Critical-access hospital to open in Dayton

Rick Gunn/Nevada Appeal Kevin Stansbury, chief operating officer of Carson-Tahoe Hospital, walks through one of the rooms under contruction for the C-TH Dayton Professional Building.

Rick Gunn/Nevada Appeal Kevin Stansbury, chief operating officer of Carson-Tahoe Hospital, walks through one of the rooms under contruction for the C-TH Dayton Professional Building.

When Ed Epperson's son played in a football game against Dayton's Dust Devils, he realized with a chill that if a player injured himself, there was no emergency room nearby to which to take the hurt player. The closest ER, at Carson-Tahoe Hospital, was 12 miles - or a 15-minute drive - away. In a life-or-death situation, those minutes could be critical.

All that is about to change.

Construction on a 27,000-square-foot critical-access hospital and ER in Dayton is expected to start in late May, with a completion date in late 2006.

"We felt the time was right," said Epperson, CEO of Carson-Tahoe Hospital. "At first, we'll offer basic health-care services so Dayton has some in-patient and emergency services."

The two-story hospital, costing $14 million, will be connected to the existing 18,000-square-foot C-TH Dayton Professional Building at 2450 Highway 50 E. by a second-floor walkway.

"If Dayton keeps growing this fast, the day when Dayton's population surpasses Carson's isn't far off," Epperson said.

The Dayton hospital, being built by Carson-Tahoe Hospital, will offer walk-in patient emergency services, X-rays, ultrasound, mammography and CAT scans. The Professional Building already provides dental, gastrointestinal and gynecological services.

The hospital's chief operating officer, Kevin Sandsbury, lives in Dayton.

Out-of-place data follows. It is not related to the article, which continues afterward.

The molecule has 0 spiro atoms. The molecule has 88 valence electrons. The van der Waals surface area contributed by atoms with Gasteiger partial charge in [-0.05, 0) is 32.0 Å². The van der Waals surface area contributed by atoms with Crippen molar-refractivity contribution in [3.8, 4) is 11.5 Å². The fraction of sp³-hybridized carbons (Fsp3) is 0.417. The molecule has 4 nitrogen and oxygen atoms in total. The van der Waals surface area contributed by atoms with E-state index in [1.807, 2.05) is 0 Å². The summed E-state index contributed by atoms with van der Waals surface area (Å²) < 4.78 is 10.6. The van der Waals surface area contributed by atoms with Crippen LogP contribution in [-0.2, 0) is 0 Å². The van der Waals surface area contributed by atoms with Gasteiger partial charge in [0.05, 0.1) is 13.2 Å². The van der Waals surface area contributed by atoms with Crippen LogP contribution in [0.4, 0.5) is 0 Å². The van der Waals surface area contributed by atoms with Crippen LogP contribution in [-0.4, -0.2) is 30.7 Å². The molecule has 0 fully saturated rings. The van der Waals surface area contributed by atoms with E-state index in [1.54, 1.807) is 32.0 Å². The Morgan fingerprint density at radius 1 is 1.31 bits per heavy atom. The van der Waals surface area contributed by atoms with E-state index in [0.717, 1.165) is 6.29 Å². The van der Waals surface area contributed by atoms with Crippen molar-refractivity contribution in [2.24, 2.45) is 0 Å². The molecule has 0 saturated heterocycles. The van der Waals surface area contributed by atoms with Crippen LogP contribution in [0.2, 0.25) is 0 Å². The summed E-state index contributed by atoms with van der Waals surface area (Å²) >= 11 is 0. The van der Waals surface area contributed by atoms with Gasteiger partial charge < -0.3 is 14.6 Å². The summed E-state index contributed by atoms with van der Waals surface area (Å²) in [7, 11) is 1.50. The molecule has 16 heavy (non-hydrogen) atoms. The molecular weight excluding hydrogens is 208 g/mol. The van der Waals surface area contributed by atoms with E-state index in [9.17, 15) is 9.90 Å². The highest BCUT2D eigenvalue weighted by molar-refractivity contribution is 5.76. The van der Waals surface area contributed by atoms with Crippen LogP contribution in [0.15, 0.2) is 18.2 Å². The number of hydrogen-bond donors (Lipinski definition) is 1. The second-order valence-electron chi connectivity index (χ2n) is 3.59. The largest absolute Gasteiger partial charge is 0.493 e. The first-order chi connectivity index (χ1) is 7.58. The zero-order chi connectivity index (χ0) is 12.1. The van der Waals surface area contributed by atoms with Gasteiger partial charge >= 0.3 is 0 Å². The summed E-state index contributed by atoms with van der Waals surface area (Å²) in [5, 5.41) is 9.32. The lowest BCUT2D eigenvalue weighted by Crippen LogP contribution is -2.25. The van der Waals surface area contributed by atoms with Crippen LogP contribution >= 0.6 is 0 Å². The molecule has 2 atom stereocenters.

"We want to build a hospital that Dayton can be proud of," he said.

The hospital expansion will include six in-patient beds, a pharmacy and a laboratory. Neither surgeries nor baby deliveries will be performed there. Patients needing hospital care longer than three days will be moved to the new regional medical center or Reno.

"Lyon County ranks last in the state in terms of per capita health-care spending," Epperson said.

"It also has the lowest physician-per-capita ratio. Hopefully, this hospital will address both those issues."

The emergency room in Dayton will have a doctor on call 12 hours a day and a physician's assistant on call 24 hours. The hospital is expected to create at least 100 jobs in the area, Sandsbury said.

"It's nice to know that there's an ER close by, especially when traffic is bad and they're doing construction on the freeway," Epperson said.

The Dayton emergency room won't qualify as a trauma center, so patients requiring serious medical attention will be transported to Carson City or Reno.

Epperson said the hospital will draw health-care specialists to Dayton, enabling patients to stay closer to home. Specialists will be able to rent out space in the hospital and come out to Dayton once or twice a month, depending on the demand.

The blueprints for the hospital call for eight private-patient rooms. "If we get more volume, those rooms can become semi-private so we can accommodate more patients," Epperson said.

Epperson and Sandsbury are awaiting state approval to break ground on the project. After it's built, the hospital will apply for critical-access status from the federal government, which entitles it to "cost-based reimbursement" tax dollars. Critical-access hospitals offer limited yet much-needed medical services in rural areas.

Community members all recognize the need for an emergency room in Dayton.

"We don't have enough physicians, and we don't have enough doctors' offices," said Kathy Richardson, Dayton Viewpark Assisted Living's office supervisor.

"It gives us another option," said Bob Kielty, training officer with the Central Lyon County Fire Department. "Walk-in EMS patients can go there, instead of being transported to Carson."

Transporting patients out of Dayton will also become easier, as the new hospital will boast a helipad for helicopter landings.

Dayton Senior Center director Kelly Crossman said the emergency room would benefit all seniors in Dayton.

"I think it is great service that will be widely utilized," she said. "I'm glad it's finally coming to Dayton because we definitely need it."

Dayton hospital

The new hospital would offer a host of services, including:

• Six in-patient beds

(hospital stays would be limited to 96 hours)

• Emergency room with a physician's assistant on call 24 hours a day

• Helipad to airlift patients to Carson City or Reno

• Per-diem suites that health specialists can rent out

• X-rays, ultrasound, mammography and CAT scans


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